Combustion Physics

Lund University

X-ray scattering on particles and precursors

Linda Vallenhag, Frederik Ossler, Sophie Canton* and Jörgen Larsson**

Contact person: Frederik Ossler

There is a great need of understanding the processes that control particle production in combustion. Soot is known to be produced in different combustion processes and is known to have negative effects on human health and environment. During the last years more and more evidence has turned up from different research groups that smaller particles, potentially more harmful than soot, are released from combustion sources. In order to understand the dynamics of the particle production processes one needs instruments with sufficient structural resolution. This project aims at measuring these particles in-situ with a structural resolution below the nanometer scale using X-ray scattering diagnostics, which should give new possibilities to investigate the details of particle generation processes and structural dynamics.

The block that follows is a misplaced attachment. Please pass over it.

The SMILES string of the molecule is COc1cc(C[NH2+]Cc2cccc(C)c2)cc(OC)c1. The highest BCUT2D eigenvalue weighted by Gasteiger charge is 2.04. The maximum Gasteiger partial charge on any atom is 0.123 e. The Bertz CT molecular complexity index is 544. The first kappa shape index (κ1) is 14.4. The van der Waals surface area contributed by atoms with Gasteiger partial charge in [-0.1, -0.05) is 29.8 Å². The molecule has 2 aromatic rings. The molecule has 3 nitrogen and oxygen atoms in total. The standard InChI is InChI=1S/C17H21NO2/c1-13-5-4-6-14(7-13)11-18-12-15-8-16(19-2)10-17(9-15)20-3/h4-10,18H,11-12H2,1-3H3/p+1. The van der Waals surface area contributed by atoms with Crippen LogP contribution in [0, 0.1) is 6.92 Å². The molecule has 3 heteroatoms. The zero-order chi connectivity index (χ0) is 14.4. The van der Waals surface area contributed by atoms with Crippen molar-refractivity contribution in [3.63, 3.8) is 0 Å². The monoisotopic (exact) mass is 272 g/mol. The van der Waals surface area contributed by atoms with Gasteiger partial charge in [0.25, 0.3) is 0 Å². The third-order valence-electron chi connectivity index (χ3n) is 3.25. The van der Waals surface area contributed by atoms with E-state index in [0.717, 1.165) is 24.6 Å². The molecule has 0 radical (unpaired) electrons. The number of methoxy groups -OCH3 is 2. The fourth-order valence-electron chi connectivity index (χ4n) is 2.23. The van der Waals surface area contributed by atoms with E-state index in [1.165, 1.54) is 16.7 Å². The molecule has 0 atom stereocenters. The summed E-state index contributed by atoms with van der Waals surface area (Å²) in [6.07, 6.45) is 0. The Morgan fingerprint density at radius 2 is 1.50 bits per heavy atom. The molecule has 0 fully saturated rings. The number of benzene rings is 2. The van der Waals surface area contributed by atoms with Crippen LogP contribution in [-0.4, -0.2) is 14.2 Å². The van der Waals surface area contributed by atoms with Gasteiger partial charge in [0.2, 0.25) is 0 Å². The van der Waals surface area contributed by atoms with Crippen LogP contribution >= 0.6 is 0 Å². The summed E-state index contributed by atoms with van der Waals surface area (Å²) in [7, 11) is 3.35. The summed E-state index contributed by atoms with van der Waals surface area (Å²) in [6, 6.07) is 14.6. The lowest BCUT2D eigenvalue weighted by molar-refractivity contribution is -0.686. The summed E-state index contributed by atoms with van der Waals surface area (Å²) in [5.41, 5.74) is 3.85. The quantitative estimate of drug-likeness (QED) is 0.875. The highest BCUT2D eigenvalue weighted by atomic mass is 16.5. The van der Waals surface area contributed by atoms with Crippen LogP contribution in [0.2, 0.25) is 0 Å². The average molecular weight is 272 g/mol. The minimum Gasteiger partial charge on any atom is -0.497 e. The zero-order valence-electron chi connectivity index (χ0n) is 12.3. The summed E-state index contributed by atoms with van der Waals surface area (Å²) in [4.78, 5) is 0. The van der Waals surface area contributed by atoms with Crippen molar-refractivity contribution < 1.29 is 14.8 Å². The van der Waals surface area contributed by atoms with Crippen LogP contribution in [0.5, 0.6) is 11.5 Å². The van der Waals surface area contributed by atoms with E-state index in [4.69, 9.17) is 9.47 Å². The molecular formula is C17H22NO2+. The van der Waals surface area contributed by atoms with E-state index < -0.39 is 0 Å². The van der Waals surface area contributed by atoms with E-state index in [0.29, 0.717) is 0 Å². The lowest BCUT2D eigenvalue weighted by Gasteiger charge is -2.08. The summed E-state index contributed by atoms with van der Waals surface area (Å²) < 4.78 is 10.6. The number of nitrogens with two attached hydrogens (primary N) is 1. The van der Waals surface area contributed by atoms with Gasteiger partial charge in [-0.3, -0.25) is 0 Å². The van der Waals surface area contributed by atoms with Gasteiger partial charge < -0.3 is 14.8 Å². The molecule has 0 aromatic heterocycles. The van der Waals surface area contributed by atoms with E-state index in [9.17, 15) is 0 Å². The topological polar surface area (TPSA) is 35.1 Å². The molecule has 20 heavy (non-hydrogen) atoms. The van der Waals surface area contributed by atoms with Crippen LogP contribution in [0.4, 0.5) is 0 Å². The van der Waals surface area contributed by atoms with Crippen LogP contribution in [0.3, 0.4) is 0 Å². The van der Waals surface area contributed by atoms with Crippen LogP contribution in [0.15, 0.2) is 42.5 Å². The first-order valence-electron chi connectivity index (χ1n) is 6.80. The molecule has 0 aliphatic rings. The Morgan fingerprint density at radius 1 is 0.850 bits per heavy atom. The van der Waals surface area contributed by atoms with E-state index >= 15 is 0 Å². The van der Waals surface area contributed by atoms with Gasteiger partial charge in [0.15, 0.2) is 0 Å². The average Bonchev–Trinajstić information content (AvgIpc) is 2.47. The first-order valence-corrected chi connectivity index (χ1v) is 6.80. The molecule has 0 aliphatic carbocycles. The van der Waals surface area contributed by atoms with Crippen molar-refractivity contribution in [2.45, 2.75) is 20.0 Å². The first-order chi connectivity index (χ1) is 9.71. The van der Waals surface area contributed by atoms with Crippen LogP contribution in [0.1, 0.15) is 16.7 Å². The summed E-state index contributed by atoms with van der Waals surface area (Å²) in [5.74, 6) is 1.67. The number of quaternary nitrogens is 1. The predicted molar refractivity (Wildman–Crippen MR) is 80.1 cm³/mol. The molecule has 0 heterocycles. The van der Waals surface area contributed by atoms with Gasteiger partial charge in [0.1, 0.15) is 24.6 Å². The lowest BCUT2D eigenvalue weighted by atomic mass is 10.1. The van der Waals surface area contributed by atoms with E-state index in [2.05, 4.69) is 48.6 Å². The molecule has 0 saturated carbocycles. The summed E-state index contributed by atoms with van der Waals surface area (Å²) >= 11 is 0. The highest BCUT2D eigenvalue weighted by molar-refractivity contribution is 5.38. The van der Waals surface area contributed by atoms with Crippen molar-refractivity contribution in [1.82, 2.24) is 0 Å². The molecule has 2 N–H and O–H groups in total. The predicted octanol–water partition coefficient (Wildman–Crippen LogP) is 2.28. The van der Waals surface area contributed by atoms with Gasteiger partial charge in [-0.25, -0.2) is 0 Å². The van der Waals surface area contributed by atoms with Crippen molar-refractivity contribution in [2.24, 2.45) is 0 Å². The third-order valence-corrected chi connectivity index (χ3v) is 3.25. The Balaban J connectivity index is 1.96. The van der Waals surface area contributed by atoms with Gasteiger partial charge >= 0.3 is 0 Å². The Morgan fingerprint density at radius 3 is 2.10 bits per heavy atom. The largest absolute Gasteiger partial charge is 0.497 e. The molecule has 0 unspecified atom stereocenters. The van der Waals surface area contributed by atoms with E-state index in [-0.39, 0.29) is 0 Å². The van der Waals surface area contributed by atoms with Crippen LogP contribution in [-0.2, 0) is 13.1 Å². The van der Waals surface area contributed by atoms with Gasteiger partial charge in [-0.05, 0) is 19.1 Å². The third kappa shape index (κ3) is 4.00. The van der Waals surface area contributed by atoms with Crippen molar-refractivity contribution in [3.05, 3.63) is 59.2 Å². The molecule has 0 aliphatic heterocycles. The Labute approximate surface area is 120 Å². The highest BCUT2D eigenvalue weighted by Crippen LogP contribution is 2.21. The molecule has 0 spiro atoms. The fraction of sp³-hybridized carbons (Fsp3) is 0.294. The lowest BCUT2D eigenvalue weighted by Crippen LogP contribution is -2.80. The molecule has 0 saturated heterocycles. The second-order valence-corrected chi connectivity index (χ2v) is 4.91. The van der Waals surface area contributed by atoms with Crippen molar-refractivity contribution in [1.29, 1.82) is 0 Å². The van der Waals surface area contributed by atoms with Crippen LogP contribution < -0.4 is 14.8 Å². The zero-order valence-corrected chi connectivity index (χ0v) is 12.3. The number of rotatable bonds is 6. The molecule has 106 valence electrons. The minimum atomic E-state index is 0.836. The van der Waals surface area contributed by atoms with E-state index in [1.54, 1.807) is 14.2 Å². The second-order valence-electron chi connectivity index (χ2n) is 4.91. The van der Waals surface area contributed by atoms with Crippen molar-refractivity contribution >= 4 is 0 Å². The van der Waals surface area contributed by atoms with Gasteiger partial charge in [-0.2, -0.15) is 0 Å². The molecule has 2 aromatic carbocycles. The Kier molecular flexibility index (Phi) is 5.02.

The wavelength of the X-rays are of the order 1000 times shorter that the wavelength from visible and ultraviolet radiation yielding a much higher resolving power than for instance laser techniques. Therefore X-ray scattering techniques can be used a complementary tool in combustion studies. Photons in the hard X-ray region (5 keV-12 keV energy, or 2.5 Å to 1.0 Å wavelength) from a synchrotron source are sent into a flame. The photons scattered by the molecules and particles inside the flame are analyzed angularly resolved with a special detector. The resulting scattering patterns as a function of scattering angle or momentum exchange are analyzed and compared with scattering calculations in order to retrieve information about the size and structure of the species present.

The research involves studies of particle generation and dynamics, development of diagnostic tools (detectors and methodology) and combining X-ray and laser diagnostics as complementary tools.

*   Department of Chemical Physics, Lund University

** Division of Atomic Physics, Department of Physics, Lund University


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